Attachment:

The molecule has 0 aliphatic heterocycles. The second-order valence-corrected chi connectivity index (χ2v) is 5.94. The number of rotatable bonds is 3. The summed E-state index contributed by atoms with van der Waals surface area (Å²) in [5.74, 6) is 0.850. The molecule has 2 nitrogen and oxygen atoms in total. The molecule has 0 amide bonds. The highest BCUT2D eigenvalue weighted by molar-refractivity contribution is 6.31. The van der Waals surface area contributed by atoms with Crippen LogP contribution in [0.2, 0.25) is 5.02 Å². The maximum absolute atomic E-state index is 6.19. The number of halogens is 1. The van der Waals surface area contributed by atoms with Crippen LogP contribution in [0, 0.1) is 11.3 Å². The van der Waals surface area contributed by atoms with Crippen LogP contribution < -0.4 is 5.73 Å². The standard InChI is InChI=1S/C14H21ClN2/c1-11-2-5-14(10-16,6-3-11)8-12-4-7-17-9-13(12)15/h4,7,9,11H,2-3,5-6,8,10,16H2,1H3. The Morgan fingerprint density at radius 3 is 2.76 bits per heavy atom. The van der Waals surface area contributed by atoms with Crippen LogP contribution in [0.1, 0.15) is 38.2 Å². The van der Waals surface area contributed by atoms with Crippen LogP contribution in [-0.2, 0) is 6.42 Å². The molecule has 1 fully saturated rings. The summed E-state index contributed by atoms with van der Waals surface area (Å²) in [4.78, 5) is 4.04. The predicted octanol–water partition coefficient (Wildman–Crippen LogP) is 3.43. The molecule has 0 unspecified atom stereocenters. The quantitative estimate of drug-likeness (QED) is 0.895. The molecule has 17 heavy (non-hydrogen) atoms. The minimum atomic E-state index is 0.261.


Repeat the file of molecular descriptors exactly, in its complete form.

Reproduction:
The molecule has 0 aliphatic heterocycles. The second-order valence-corrected chi connectivity index (χ2v) is 5.94. The number of rotatable bonds is 3. The summed E-state index contributed by atoms with van der Waals surface area (Å²) in [5.74, 6) is 0.850. The molecule has 2 nitrogen and oxygen atoms in total. The molecule has 0 amide bonds. The highest BCUT2D eigenvalue weighted by molar-refractivity contribution is 6.31. The van der Waals surface area contributed by atoms with Crippen LogP contribution in [0.2, 0.25) is 5.02 Å². The maximum absolute atomic E-state index is 6.19. The number of halogens is 1. The van der Waals surface area contributed by atoms with Crippen LogP contribution in [0, 0.1) is 11.3 Å². The van der Waals surface area contributed by atoms with Crippen LogP contribution < -0.4 is 5.73 Å². The standard InChI is InChI=1S/C14H21ClN2/c1-11-2-5-14(10-16,6-3-11)8-12-4-7-17-9-13(12)15/h4,7,9,11H,2-3,5-6,8,10,16H2,1H3. The Morgan fingerprint density at radius 3 is 2.76 bits per heavy atom. The van der Waals surface area contributed by atoms with Crippen LogP contribution in [0.1, 0.15) is 38.2 Å². The van der Waals surface area contributed by atoms with Crippen LogP contribution in [-0.2, 0) is 6.42 Å². The molecule has 1 fully saturated rings. The summed E-state index contributed by atoms with van der Waals surface area (Å²) in [4.78, 5) is 4.04. The predicted octanol–water partition coefficient (Wildman–Crippen LogP) is 3.43. The molecule has 0 unspecified atom stereocenters. The quantitative estimate of drug-likeness (QED) is 0.895. The molecule has 17 heavy (non-hydrogen) atoms. The minimum atomic E-state index is 0.261.